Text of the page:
Construction company owner accused of fraud, threatening workers, criminal sexual conduct

The former owner of a construction company in Minnesota was charged Monday with crimes including worker's compensation insurance fraud, threatening workers, and criminal sexual conduct in a case dating back to 2017.

Fabian Espinosa, who investigators say has since moved from Minnesota, is facing charges in the case related to his construction company he started in the fall of 2017.

Count 1

At the time, investigators with the Minnesota Commerce Fraud Bureau say Espinosa filed for worker's comp insurance but claimed he had no workers on his payroll to keep premium costs down – despite the fact investigators say he already had several employees at the time. Despite estimating he would have a $0 payroll for the upcoming year, investigators say Espinosa employed around 14 workers between October 2017 through January 2018.

Count 2

It doesn't end there. According to the criminal complaint, workers told investigators that, when people were hurt on the job, the injuries often weren't reported or cared for by medical professionals, according to investigators.

In one case when a worker suffered a bad finger cut from a saw blade, investigators say Espinosa told the employee to go to a pharmacy to get a first aid kit. Later, according to the complaint, when the worker pleaded that he needed to see a doctor, Espinosa went with the worker to Regions Hospital and told him to lie about how the injury occurred – threatening to turn the immigrant worker into the police if he didn't lie. The worker did lie, claiming he had crushed his finger in a car door, the state says.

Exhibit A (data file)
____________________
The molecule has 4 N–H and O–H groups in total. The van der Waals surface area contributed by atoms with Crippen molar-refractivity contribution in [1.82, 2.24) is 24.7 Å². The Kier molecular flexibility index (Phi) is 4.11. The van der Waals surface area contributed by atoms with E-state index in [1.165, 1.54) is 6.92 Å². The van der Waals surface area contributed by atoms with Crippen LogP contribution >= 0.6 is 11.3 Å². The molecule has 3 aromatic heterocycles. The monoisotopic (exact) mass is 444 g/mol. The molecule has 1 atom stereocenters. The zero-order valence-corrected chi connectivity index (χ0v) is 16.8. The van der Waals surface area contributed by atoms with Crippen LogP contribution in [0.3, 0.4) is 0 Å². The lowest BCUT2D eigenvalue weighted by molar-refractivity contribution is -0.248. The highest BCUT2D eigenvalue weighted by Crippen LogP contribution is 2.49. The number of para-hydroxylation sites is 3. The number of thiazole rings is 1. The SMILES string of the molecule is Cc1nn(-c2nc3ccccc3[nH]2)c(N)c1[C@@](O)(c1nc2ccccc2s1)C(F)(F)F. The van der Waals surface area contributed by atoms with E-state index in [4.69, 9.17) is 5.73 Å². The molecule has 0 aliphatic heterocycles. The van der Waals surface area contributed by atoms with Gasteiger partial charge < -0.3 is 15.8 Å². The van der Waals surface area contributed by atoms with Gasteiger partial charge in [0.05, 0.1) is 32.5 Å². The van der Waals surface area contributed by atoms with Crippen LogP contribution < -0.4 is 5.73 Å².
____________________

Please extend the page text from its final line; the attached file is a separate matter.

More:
A $2,400 bill for the treatment was sent to Espinosa's home address in Richfield, investigators say, but was never paid.

The injured worker ultimately quit when Espinosa demanded that he return to work a few days later. The worker told investigators he sought further treatment for his injured finger after leaving his job.

Count 3

A woman who was employed by Espinosa also says she was attacked by Espinosa in December 2017.

Before the alleged attack, investigators say Espinosa propositioned the worker and showed her his penis. The complaint says Espinosa called her "a lesbian" when she apparently rejected his advances.

On December 20, 2017, police say Espinosa asked the worker to stay late to help on a project. She stayed briefly but ultimately got a ride back with another worker to the La Quinta in Bloomington, where the workers were staying.

According to the charges, Espinosa was furious, fired the woman, and canceled her hotel room. The woman ended up staying with a friend in another room.

Two days later, on about December 22, investigators say Espinosa entered the room where the woman was staying and assaulted her, pinning her on a bed, ripping her shirt, biting her, and putting his hands on her private parts.

Two witnesses confirmed with investigators they saw the injuries the woman suffered after the attack, including bruising and a bite mark.

Since 2017

Investigators say Espinosa left Minnesota in 2019 and has since been living in Baltimore.

He was contacted by state investigations in December 2019. During the phone interview, investigators say Espinosa lied about the number of workers he had hired, claiming he only employed a father and son from Mexico for a few months. But later he admitted to having a female employee – who he again referred to as a "lesbian" when speaking with investigators -- but claimed she did not stay at the La Quinta and only worked for him for a few days to a couple of weeks.

Espinosa denied that he had ever touched the woman inappropriately and that anyone was hurt on his work sites.

It appears Espinosa still lives in Baltimore. He has been summoned to appear in Hennepin County court on January 3 at 1:30 p.m.

Charges in the case were filed on Monday. It's unclear what took so long for investigators to bring charges.